Jumbos begin season with commanding win over NESCAC rival

Sophomore midfielder Lily Baldwin is double-teamed in Tufts' 16–8 win over Claremont-Mudd-Scripps on March 15, 2017. Ray Bernoff / The Tufts Daily

The Tufts women’s lacrosse team (1–0) opened its 2018 season with a bang on Saturday, dominating then-13th-ranked Hamilton (0–1) with a score of 17–4. Tufts junior attacker Dakota Adamec led the way, scoring eight goals, tied for a program record.

Though Hamilton grabbed the first score of the game on a shot by first-year attacker Julia Rowland only 2:26 into the first half, Tufts commanded the rest of the half, including a commanding 8–0 run over the final 17:11. Part of the Jumbos’ domination stemmed from their ability to keep the pace of play extremely fast, as their transitions from defense to offense often caught the Continentals’ defense completely off guard.

“Something that looked really good, and that the team feels really good about, was the pace that we played at,” senior attacker Taylor Meek said. “We’ve been putting a huge emphasis on moving the ball quickly and playing at a fast pace … since captains’ practices.”

Their fast pace allowed the Jumbos to command the game in other statistical respects, as well. At the half, the squad held a large advantage, 10–2, but also led in shots (27–8), converted free-position shots (4-of-7 compared to Hamilton’s 0-for-3) and draw controls (8–5). With Adamec taking most draws, supported by junior midfielder Annie Sullivan and sophomore midfielder Maddie Norman on the outside, the Jumbos were able to control possession on a majority of the restarts.

“For us on both the defensive [end] and on the attack, there were a lot of great moments, but also through the midfield with really good draw control,” Tufts coach Courtney Shute said.

Meek agreed, explaining the importance of winning draws for the squad to set up its offense perfectly.

“We practiced it so much, [and] we really dominated in the circle,” she said. “That meant some really strong players were finding the ball on their sticks because once we have possession, we can start to work the offense.”

Again coming out of the gates strong, Hamilton struck first to begin the second half and followed that goal with another after a Tufts foul. The visitors’ two quick goals generated momentum, shifting the dynamic of the game.

“Going into the half, we had huge control over the game, so I think in general the team that is down in halftime is going to come out super strong,” Meek said. “But we knew we had the leg up, and … I think we just started taking control in the middle of the field again and started getting the draws.”

As such, it was once again the Jumbos’ talented play in the circle for the draws that allowed them to halt any hopes of a Continentals comeback. In addition, Tufts’ defense stepped up and took care of business for the entirety of the season opener, Shute noted.

“Our defensive unit played a lot of minutes, and that core group is really strong and knows each other really well,” Shute said. “I thought there was great defensive play across the board, and we had eight to 10 people in there, rooting on those spots.”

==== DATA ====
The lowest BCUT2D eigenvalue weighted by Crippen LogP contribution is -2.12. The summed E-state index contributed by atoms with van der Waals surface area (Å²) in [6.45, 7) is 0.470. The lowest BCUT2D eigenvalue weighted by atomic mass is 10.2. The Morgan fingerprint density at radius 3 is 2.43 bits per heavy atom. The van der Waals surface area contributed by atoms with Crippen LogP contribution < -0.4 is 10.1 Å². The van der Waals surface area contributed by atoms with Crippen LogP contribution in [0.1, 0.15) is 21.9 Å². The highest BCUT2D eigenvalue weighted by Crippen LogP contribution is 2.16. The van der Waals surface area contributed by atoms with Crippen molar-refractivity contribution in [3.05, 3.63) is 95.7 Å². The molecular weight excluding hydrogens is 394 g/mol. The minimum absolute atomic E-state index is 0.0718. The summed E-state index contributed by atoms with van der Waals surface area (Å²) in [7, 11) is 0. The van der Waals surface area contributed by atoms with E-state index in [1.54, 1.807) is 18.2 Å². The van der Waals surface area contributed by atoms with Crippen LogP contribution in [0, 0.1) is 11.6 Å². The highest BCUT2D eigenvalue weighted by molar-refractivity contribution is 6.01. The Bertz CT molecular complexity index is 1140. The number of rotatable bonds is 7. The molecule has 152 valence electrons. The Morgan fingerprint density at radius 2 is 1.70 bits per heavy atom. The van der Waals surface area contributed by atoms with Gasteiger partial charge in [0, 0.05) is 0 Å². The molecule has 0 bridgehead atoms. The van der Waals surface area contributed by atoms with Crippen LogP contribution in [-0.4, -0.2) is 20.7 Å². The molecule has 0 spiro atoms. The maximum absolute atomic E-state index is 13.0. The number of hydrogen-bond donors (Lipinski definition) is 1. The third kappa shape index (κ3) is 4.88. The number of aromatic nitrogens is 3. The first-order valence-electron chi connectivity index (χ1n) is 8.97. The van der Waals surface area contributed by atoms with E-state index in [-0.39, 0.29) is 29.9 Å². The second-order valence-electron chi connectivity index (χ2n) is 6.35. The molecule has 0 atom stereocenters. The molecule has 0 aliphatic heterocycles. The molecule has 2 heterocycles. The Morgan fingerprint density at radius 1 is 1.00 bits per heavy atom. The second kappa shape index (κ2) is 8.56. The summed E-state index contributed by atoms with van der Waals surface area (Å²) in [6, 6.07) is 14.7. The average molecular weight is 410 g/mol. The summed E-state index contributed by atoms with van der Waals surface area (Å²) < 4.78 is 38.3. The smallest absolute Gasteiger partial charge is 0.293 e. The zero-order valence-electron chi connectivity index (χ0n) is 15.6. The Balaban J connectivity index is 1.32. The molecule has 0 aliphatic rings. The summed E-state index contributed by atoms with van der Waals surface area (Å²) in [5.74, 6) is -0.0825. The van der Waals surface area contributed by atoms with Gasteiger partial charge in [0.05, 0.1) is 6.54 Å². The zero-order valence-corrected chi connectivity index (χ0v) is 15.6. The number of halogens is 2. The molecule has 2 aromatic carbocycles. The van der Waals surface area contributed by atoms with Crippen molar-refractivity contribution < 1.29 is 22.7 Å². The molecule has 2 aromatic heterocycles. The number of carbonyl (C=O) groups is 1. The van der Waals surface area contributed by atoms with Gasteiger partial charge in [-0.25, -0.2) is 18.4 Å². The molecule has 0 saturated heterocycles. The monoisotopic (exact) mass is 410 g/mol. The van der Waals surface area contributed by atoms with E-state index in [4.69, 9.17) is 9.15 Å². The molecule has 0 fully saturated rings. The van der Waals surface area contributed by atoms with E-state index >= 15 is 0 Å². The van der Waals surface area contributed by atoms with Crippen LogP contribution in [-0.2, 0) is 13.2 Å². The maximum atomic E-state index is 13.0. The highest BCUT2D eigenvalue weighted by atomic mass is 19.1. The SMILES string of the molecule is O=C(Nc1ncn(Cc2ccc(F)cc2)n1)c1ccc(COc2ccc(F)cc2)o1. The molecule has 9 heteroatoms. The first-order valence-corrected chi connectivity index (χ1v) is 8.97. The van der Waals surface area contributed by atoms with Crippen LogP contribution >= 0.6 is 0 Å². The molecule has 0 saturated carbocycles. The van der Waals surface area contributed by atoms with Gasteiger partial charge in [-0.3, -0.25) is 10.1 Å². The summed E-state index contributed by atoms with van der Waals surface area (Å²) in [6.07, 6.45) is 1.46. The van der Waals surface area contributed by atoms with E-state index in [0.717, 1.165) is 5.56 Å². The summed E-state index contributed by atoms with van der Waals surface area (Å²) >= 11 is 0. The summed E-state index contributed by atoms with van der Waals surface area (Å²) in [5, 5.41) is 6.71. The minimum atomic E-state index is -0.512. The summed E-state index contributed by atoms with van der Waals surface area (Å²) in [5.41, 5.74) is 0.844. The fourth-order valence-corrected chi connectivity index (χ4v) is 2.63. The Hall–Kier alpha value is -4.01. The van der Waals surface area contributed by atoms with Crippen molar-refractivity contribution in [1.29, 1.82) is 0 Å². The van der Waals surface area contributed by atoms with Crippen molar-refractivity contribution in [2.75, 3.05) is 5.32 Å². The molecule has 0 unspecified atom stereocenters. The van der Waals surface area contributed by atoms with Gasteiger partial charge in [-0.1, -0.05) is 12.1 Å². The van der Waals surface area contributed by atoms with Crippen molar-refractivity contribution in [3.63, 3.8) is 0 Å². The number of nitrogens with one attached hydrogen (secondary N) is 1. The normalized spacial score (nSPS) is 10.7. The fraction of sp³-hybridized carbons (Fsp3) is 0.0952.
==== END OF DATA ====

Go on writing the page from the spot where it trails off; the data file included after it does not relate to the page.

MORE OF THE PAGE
Though Hamilton mounted only 13 total shots on net throughout the game (compared to the host’s 33), Tufts junior goalie Audrey Evers performed well, stopped nine of them for a 69.2 save percentage.

“Our defense was so strong. They were all playing together and communicating well, and Audrey made some great saves,” Meek said. “We all love having her in net.”

Just like in the first half, the Jumbos swung the momentum with an unstoppable barrage of goals. After Tufts junior midfielder Maddy Schwartz caused a Hamilton turnover and sophomore midfielder Margaret Chase scooped up the ground ball, Sullivan started the scoring streak at the 25:13 mark, assisted by Adamec. The Jumbos scored six more unanswered goals before the final whistle, half of them from Adamec, who was named NESCAC Co-Player of the Week for her efforts.

“Dakota had some crazy goals, and we could tell she was just having so much fun on the field, which is just who she is,” Meek said. “She picked up a ball that could’ve been a turnover, and she literally had almost a ‘twizzler’ shot where she just chucked it behind her.”

The Katonah, N.Y. native’s goal, on a nearly blind behind-the-back shot, made both the sideline and the stands go wild.

“You couldn’t do that if you planned it,” Meek said. “She was just so in the moment, she picked it up and launched it backwards. Stuff like that, our team thrives [on]. We were jumping up and down and sticks were flying.”

Though Adamec certainly showed incredible talent, her goals would have been impossible without the efforts of her teammates. Sophomore attacker Emily Games often cut through the defense, opening up space for Adamec to drive.

“We are not going to win with just one person dominating,” Meek said. “The reason we played well, especially in the second half, is because we were looking out for each other and looking to set each other up.”

Even after their masterful performance against the Continentals, the No. 12 Jumbos — who advanced nine spots in the national rankings — are looking to improve their shot selection, according to Shute. The squad will continue its quest to go “1–0, 15 times” on Wednesday, when it faces off against Endicott (2–0).


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